I have to confess… I love milling lumber. It’s so cool to peel off a layer of rough wood to see what lies beneath. But I have grown tired of my Delta planer. It’s OK, and it has served me well for years, but its performance has been – how shall I put it – lousy.
It seems to work very well with straight-grained, thick hardwoods. It can plane those all day, leaving a bit of a divot at the rear, but better than satisfactory everywhere else. But, get that wood thin or figured and it’s Katie bar the door. I’ve seen rough board surfaces turn into moonscapes of tear out and snipe marks everywhere. Just awful.
There are plenty of tricks out there about how to reduce this nastiness. Build an extension board. Check. Take very light passes. Check. Moisten the top of the board before planing. Check. Push it through on an angle. Check. And, none of these tips worked. At all.
So, last night, when I got home from work, I decided the time was right to take the plunge. I grabbed up all the Home Depot gift cards I got for the holidays and trucked on down the road to big orange. There, I bought the latest and greatest Ridgid planer – the model R4330 thickness planer.
Why this model? Well, first of all, I’ve had a lot of success with Ridgid tools – my spindle sander, miter saw and table saw are all nice and orange. This model also has a three blade cutterhead – and, from what I read, that gives a better result than the two blade cutters. It has the Indicut control, which shows me when the cutterhead assembly contacts the board and how much material I’m taking off. Plus, I can’t get enough of the built-in dust collection. I hate shoveling the shavings after I plane boards with my Delta – they get everywhere.
I had fun loading it into my Corolla, and I hauled it to the shop with some help from my son Dominic. The assembly was very easy, consisting of putting together the dust collection shroud and the height adjustment handle. The fit and finish of the tool was very nice, and I loved the features such as on board tool storage for assembly and blade changes as well as a convenient cord wrap.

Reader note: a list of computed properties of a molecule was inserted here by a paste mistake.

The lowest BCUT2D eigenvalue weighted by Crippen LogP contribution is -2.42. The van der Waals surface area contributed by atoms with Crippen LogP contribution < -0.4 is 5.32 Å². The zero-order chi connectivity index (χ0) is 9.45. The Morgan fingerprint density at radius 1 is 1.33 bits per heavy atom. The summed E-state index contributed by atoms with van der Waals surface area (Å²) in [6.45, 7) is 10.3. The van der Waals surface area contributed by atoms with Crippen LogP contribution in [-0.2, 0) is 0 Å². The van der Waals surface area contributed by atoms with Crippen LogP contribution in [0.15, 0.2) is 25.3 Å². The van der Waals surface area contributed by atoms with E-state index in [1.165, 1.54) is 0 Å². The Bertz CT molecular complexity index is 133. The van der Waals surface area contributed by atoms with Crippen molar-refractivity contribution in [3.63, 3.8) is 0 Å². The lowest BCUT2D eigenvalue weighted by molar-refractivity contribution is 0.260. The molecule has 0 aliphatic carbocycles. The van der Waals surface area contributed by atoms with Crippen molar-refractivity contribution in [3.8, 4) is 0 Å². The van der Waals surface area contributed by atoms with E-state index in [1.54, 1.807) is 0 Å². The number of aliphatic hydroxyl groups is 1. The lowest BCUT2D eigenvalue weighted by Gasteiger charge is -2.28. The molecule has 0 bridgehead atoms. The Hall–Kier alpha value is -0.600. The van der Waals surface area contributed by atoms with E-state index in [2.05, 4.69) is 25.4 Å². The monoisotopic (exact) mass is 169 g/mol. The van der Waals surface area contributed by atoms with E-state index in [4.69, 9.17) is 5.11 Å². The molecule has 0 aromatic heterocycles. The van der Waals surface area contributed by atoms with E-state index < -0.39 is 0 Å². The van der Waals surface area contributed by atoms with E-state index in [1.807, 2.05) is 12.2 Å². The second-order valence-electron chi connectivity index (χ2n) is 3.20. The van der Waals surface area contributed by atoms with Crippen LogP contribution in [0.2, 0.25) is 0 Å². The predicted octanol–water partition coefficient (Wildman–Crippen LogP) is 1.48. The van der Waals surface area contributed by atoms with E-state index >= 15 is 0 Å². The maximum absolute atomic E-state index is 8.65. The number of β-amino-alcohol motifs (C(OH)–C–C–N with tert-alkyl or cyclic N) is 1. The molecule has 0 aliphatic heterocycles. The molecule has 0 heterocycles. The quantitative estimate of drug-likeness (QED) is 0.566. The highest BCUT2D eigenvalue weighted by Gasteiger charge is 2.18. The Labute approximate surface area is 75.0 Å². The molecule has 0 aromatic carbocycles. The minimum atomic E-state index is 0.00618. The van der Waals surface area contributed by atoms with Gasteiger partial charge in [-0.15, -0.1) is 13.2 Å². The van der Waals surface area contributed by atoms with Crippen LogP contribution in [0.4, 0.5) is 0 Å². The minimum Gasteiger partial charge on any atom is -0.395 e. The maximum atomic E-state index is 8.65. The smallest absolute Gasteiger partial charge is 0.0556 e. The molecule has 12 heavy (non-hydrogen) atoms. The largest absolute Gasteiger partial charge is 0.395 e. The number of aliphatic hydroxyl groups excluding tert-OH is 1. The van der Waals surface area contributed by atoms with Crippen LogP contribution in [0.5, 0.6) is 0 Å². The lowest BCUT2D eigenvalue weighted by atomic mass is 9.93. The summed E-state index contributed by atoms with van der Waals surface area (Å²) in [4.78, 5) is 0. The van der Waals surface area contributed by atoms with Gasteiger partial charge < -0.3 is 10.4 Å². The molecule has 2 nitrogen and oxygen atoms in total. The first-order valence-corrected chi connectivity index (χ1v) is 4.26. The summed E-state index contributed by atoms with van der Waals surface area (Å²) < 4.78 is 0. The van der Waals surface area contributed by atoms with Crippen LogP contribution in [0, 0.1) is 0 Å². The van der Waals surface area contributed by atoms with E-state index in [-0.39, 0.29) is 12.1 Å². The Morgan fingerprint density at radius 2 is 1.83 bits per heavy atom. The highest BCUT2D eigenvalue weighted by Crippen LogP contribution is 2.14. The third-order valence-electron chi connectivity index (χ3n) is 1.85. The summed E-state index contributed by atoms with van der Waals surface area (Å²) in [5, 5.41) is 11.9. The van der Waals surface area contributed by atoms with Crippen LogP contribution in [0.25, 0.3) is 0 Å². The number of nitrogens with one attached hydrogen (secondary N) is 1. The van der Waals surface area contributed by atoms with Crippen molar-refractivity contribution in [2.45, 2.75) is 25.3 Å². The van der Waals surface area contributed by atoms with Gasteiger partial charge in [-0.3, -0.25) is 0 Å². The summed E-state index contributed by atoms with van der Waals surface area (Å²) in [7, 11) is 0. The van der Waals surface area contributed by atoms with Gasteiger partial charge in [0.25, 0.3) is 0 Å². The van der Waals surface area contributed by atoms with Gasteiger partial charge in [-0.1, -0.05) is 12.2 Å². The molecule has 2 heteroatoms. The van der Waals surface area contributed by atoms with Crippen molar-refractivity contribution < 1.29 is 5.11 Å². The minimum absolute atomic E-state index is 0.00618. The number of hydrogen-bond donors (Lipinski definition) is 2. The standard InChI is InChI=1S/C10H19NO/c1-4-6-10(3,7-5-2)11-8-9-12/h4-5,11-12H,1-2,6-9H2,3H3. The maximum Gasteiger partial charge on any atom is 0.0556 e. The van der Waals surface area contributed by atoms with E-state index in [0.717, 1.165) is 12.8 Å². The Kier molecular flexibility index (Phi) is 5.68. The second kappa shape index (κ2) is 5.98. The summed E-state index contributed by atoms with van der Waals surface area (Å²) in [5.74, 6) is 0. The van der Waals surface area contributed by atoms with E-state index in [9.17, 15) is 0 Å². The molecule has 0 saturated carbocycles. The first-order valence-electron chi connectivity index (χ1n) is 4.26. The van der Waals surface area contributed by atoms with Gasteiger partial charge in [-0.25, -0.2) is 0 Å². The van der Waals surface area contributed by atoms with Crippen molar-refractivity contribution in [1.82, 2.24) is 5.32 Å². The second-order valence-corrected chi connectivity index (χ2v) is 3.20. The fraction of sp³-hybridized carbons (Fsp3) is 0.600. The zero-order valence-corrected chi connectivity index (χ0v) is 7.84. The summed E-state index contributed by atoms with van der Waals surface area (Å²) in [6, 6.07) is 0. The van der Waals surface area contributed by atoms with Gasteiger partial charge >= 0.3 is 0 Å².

Sure, I should have read all of the directions carefully before I began, but DUDE, I needed to try it out! So, I plugged it in and took some curly maple I had resawn and attempted to plane on the Delta (Boy, was that a bad idea). I figured that the pieces may already be a total loss, so what was there to lose?
I set the cutterhead to where it just kissed the board’s top and turned the motor on. I carefully fed the board through, and it slid right under the knives. OK, maybe a little lower next time. And, I could hear the knives just graze the board’s rough top. Another pass, and more knife contact. Soon, I was removing the ugliness of the previous night’s attempt, and things were looking good. And, I mean REALLY good.
So good, in fact, that I believe that sanding these curly maple panels would ruin the very nice surface I put on them! I didn’t think it was possible to get this kind of smoothness straight from the planer, but wow, I was totally impressed. And, yes, that board is 1/4″ thick… with that kind of smooth surface on it. Unreal.
The planer does fold up into roughly the same sized footprint of the Delta, so stowage shouldn’t be an issue. With this new planer, I think I can get over my phobias and start looking forward to getting more use out of the tool.